Asked if any update on the 2004 study has been done, Dr Khangelani Zuma, research director of epidemiology and strategic information at the HSRC, said: “Unfortunately, there is no update on these results. There is a definite need for this information as the one we have is clearly outdated. We are hoping that the Department of Education will see the critical need to fund such a study sooner rather than later.”

The 2004 study stated that the increased number of orphans and vulnerable children in the school system put more pressure on teachers’ teaching time. Teachers in the study indicated that at times they are supporting their pupils’ financial, physical, and emotional wellbeing, instead of providing pupils with a quality education.

Cembi said the University of the Western Cape is offering teachers a course on how to cope with HIV in the classroom.

The 14-week course, called Breaking the Silence, is a Unesco initiative which equips teachers with the skills to break the stigma of HIV/Aids in the classroom and deal with social issues related to the virus.

Part of the objective of the 2007 study was to plan for the supply of teachers for the various regions. But with the closing of teaching colleges, the shortage of teachers has become more severe.

One principal, who refused to be named, said: “The Department of Education wants to blame us for poor marks and pupils who fail, but when our teachers are sick or dying and we need substitute teachers, it does nothing.”

Cembi said that another factor that needs to be considered regarding the absentee figures is that they also include the days that the teachers were on strike. “This includes the big strikes in 2007 and 2010, when we were fighting for a better wage deal. It is not fair to include those days as absentee days as we were not sick or deliberately absent.”

Another factor, according to National Professional Teachers Organisation of South Africa (Naptosa) spokesperson Anthony Pierce, is that the figures are based on some teachers who are categorised as “displaced teachers”. These are teachers who have been removed from their posts due to disagreements with parents or the principal, and the department has not yet placed them in other schools, although they are still getting paid.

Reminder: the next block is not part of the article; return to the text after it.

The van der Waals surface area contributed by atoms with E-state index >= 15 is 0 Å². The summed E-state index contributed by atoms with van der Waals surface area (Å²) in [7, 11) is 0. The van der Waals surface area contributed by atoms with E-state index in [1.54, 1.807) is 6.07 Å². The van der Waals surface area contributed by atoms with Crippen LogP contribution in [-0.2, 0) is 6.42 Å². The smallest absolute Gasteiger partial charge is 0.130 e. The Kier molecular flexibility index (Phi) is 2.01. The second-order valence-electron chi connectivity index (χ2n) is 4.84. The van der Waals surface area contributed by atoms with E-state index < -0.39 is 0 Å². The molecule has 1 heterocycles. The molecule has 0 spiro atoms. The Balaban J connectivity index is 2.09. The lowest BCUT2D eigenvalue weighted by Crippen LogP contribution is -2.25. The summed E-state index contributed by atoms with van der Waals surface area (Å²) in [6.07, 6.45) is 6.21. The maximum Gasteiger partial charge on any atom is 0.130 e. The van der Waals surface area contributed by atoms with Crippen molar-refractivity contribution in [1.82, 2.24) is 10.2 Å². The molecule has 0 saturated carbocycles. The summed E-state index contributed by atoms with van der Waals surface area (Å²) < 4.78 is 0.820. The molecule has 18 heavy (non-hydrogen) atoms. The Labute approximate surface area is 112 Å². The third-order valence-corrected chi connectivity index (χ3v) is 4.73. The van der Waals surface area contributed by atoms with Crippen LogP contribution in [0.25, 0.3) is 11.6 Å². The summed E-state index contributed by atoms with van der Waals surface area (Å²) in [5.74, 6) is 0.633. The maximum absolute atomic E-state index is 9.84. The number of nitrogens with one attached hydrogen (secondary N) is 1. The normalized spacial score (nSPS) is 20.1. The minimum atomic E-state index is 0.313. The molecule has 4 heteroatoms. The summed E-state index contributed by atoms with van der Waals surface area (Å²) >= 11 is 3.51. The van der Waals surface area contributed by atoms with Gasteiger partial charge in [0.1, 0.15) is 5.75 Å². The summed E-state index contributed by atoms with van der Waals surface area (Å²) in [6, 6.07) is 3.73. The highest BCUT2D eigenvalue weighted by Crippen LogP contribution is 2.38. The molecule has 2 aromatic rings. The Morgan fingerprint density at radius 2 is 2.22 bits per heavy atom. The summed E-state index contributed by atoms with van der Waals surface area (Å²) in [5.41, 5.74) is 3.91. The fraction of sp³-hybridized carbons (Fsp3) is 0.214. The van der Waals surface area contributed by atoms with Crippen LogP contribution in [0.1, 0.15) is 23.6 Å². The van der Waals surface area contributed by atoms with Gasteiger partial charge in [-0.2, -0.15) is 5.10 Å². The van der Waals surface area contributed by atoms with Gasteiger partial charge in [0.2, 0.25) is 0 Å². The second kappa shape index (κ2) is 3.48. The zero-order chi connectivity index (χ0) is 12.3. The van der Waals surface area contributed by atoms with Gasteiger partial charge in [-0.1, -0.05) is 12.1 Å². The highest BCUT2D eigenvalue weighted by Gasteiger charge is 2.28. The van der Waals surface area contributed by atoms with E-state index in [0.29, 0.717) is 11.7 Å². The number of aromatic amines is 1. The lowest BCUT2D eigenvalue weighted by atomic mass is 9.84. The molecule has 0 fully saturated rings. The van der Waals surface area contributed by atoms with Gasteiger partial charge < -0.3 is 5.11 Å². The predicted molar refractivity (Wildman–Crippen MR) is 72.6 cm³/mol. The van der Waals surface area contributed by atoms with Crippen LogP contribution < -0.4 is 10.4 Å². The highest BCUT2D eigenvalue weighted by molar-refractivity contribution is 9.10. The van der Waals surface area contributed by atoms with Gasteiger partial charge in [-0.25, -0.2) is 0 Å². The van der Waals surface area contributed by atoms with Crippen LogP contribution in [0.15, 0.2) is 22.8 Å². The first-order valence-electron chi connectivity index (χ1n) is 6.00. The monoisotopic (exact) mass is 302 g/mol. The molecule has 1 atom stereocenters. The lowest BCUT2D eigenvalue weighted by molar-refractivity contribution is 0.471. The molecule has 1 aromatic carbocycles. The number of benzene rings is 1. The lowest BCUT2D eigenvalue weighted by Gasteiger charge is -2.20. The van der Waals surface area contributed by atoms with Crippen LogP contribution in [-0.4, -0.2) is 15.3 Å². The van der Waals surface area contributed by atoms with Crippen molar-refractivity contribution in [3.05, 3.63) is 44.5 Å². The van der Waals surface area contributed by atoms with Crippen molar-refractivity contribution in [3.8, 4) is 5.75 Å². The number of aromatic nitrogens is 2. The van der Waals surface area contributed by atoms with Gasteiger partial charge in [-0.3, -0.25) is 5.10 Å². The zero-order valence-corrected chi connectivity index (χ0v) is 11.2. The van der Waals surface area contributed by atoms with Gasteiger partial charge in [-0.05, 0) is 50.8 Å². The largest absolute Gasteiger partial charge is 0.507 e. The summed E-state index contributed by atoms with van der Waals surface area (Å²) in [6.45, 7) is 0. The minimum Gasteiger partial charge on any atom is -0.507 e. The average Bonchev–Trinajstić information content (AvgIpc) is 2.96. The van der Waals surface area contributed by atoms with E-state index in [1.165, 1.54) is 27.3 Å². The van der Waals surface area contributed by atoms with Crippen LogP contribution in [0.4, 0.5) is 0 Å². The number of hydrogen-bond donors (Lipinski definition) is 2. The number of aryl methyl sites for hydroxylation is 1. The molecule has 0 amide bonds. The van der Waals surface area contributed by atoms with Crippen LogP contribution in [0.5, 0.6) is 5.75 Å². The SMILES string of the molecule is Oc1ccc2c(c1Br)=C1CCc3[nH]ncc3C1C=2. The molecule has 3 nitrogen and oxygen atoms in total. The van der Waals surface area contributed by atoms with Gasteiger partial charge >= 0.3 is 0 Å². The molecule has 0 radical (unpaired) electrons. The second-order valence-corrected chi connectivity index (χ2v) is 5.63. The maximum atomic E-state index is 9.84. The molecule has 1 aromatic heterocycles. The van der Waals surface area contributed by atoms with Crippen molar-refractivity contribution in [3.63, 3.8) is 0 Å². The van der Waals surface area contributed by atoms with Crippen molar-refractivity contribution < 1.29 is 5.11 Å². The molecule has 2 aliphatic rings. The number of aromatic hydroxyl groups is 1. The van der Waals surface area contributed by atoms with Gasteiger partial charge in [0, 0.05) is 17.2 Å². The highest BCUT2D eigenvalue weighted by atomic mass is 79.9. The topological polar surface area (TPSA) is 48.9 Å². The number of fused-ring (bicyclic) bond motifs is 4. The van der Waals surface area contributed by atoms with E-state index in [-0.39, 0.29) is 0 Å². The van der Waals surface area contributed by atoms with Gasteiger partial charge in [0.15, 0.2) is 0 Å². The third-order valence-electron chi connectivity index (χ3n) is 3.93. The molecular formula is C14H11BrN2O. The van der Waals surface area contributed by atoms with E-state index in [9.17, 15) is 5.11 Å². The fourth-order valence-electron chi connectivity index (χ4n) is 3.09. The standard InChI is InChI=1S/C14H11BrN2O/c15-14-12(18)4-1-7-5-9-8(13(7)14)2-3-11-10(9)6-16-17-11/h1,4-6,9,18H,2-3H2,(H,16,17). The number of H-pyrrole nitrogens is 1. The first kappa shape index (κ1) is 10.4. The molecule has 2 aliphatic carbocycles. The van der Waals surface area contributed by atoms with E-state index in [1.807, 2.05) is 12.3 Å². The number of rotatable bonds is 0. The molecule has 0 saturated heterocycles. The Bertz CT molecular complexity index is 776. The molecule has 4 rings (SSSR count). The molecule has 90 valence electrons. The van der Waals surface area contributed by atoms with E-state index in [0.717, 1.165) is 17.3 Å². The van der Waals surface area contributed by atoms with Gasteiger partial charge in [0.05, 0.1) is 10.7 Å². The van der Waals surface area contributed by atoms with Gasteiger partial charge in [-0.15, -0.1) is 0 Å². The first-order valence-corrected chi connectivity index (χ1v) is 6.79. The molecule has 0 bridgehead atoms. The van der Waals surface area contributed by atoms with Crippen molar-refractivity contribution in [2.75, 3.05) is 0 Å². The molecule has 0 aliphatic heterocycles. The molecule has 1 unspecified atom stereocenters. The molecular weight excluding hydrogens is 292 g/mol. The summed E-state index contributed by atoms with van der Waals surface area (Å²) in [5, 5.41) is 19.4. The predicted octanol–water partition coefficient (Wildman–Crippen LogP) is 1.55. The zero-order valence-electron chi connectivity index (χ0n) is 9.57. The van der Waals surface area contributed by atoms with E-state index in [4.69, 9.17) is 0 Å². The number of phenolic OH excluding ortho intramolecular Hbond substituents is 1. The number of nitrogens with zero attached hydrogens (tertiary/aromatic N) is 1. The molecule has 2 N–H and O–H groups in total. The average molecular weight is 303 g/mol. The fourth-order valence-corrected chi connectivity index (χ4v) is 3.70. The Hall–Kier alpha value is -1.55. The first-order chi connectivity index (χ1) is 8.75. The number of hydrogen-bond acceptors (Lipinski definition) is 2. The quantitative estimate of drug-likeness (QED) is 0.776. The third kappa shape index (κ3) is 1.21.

Pierce said there are quite a few teachers in this position and the days they are off count as “absent”. He said that there is also the “pay-day syndrome”, where some teachers take time off after pay day to sort out their personal issues, such as paying bills and going shopping, which should be done in their own time.

Pierce said that these issues usually arise when the schools are badly managed and the principal in charge does not keep tight control of the staff. He said there is also a tendency for some teachers to try to take all of their sick leave in one year, instead of spreading their sick days out over the three-year leave cycle.

“This can all be attributed to bad management and the blame cannot be placed at the teacher’s door entirely,” said Pierce.

He said that the members of Naptosa are well-informed of their responsibilities and they are probably not those teachers who are guilty of abusing the system.


The startling absenteeism among teachers is not what it seems, say educators. Various factors, such as the HIV/Aids fallout, changes in the curriculum, stress and bad planning by the Department of Education, are all to blame. TRISH BEAVER reports